Mitochondria are organelles found in large numbers in most cells, in which the biochemical processes of respiration and energy production occur. Mitochondria are often referred to as the powerhouses of cells. They generate the cells supply of adenosine triphosphate (ATP) a source of chemical energy.

In addition to supplying cellular energy, mitochondria are involved in other tasks such as signalling, cellular differentiation and cell death, as well as maintaining control of the cell cycle and cell growth. 

Although most of a cell's DNA is contained in the cell nucleus, the mitochondrion has its own independent genome that shows substantial similarity to bacterial genomes. This important finding has led scientists to exciting new areas of Parkinson's research in mitochondria - namely biomarkers of PD in the blood. The mitochondrial genetic codes supply information that allows the mitochondria to make the proteins it needs to create energy. When these genes contain mistakes (mutations) and because of the important job that mitochondria do, these mistakes cause disease.  

The environment within our cells is closely monitored and maintained at the optimum conditions to safeguard correct functioning. Mitochondria are crucial to help preserve this environment and one of their most important processes is to take up calcium. Calcium is important within cells as a signalling molecule for certain processes to occur. This signalling needs to be regulated and so the mitochondria store calcium and release it when it is required. Too much free calcium within the cell would be detrimental to the finely tuned regulation of processes within the cell - 'Calcium channels - why are they an important target for CPT?'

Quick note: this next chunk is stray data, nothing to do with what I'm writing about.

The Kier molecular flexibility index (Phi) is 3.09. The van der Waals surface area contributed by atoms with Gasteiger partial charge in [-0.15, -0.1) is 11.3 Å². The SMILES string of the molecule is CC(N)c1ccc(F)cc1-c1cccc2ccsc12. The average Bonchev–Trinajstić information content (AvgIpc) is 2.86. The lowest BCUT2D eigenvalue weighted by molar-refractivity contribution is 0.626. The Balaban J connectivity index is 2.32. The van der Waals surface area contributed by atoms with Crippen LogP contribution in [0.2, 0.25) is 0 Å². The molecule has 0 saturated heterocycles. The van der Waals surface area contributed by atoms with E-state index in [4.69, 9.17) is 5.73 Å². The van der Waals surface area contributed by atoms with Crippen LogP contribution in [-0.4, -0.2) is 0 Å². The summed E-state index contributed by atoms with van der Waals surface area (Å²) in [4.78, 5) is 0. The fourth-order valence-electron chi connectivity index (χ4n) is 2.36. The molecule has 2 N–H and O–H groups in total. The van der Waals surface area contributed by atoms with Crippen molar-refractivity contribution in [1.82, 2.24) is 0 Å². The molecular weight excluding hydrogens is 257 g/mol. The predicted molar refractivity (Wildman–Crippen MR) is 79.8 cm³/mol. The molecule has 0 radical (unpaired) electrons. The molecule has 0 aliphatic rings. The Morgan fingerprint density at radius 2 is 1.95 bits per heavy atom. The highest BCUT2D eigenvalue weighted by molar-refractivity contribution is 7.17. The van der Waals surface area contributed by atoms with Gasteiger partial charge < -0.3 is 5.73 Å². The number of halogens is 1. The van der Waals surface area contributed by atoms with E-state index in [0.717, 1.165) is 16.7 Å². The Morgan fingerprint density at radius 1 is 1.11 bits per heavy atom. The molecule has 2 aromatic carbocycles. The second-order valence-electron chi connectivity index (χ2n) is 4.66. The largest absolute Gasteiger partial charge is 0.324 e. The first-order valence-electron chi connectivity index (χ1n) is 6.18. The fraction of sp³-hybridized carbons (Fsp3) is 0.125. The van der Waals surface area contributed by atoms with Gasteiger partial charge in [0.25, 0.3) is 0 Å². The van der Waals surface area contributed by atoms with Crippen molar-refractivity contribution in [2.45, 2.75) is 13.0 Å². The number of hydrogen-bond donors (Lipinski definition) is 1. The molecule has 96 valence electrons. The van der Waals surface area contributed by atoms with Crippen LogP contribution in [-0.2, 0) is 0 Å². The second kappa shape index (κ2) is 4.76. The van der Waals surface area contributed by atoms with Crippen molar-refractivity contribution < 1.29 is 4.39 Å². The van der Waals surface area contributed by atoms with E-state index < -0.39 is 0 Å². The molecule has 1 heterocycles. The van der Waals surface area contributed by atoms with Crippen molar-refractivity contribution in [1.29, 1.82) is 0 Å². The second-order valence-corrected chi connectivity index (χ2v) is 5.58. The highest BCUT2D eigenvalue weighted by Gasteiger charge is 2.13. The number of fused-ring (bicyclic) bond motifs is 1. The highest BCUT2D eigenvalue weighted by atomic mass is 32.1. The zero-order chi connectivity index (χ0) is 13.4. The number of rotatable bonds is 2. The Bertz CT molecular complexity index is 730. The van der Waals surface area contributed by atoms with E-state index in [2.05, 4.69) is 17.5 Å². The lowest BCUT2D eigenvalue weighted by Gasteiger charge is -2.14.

Why is CPT interested in Mitochondrial Dysfunction?

If mitochondria are affected by disease, the cells cease to function well.  It has long been recognised that mitochondrial dysfunction is critically involved in the demise of dopaminergic neurons in Parkinson’s disease and our research projects listed below target this important research area. See Our Projects and Progress.

Professor Patrik Brundin - MSDC-0160

Professor Matthew Wood - MicroRNAs MiR-1974 and MiR-1978

Professor Kambiz Alavian - Mitochondrial bioenergetics

Further reading:

Mitochondrial dysfunction in Parkinson's disease: molecular mechanisms and pathophysiological consequences -